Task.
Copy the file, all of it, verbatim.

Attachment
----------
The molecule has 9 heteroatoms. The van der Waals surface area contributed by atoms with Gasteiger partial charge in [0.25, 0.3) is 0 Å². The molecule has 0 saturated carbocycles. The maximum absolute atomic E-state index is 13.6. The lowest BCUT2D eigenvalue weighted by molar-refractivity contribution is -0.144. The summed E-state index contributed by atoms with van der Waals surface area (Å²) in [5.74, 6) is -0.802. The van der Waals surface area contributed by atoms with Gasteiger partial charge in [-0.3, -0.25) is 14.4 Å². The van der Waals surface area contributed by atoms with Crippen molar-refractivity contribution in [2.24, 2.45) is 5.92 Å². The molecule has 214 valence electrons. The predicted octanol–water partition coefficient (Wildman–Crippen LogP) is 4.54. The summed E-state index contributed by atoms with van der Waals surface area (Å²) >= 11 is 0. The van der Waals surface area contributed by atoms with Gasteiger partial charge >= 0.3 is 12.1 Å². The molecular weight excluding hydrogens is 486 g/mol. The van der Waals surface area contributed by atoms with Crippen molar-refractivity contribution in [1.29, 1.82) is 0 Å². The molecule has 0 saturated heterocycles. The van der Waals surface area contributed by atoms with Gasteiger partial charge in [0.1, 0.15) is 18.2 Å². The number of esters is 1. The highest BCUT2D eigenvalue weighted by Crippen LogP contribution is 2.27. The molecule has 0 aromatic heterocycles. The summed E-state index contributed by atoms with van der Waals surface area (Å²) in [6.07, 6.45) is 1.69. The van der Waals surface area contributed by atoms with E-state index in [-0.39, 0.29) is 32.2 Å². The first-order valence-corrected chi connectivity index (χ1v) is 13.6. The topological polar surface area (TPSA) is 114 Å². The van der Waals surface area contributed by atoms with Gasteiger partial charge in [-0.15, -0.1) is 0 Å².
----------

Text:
The molecule has 9 heteroatoms. The van der Waals surface area contributed by atoms with Gasteiger partial charge in [0.25, 0.3) is 0 Å². The molecule has 0 saturated carbocycles. The maximum absolute atomic E-state index is 13.6. The lowest BCUT2D eigenvalue weighted by molar-refractivity contribution is -0.144. The summed E-state index contributed by atoms with van der Waals surface area (Å²) in [5.74, 6) is -0.802. The van der Waals surface area contributed by atoms with Gasteiger partial charge in [-0.3, -0.25) is 14.4 Å². The van der Waals surface area contributed by atoms with Crippen molar-refractivity contribution in [2.24, 2.45) is 5.92 Å². The molecule has 214 valence electrons. The predicted octanol–water partition coefficient (Wildman–Crippen LogP) is 4.54. The summed E-state index contributed by atoms with van der Waals surface area (Å²) >= 11 is 0. The van der Waals surface area contributed by atoms with Gasteiger partial charge >= 0.3 is 12.1 Å². The molecular weight excluding hydrogens is 486 g/mol. The van der Waals surface area contributed by atoms with Crippen molar-refractivity contribution in [1.29, 1.82) is 0 Å². The molecule has 0 saturated heterocycles. The van der Waals surface area contributed by atoms with Gasteiger partial charge in [0.1, 0.15) is 18.2 Å². The number of esters is 1. The highest BCUT2D eigenvalue weighted by Crippen LogP contribution is 2.27. The molecule has 0 aromatic heterocycles. The summed E-state index contributed by atoms with van der Waals surface area (Å²) in [6.07, 6.45) is 1.69. The van der Waals surface area contributed by atoms with E-state index in [-0.39, 0.29) is 32.2 Å². The first-order valence-corrected chi connectivity index (χ1v) is 13.6. The topological polar surface area (TPSA) is 114 Å². The van der Waals surface area contributed by atoms with Gasteiger partial charge in [-0.15, -0.1) is 0 Å².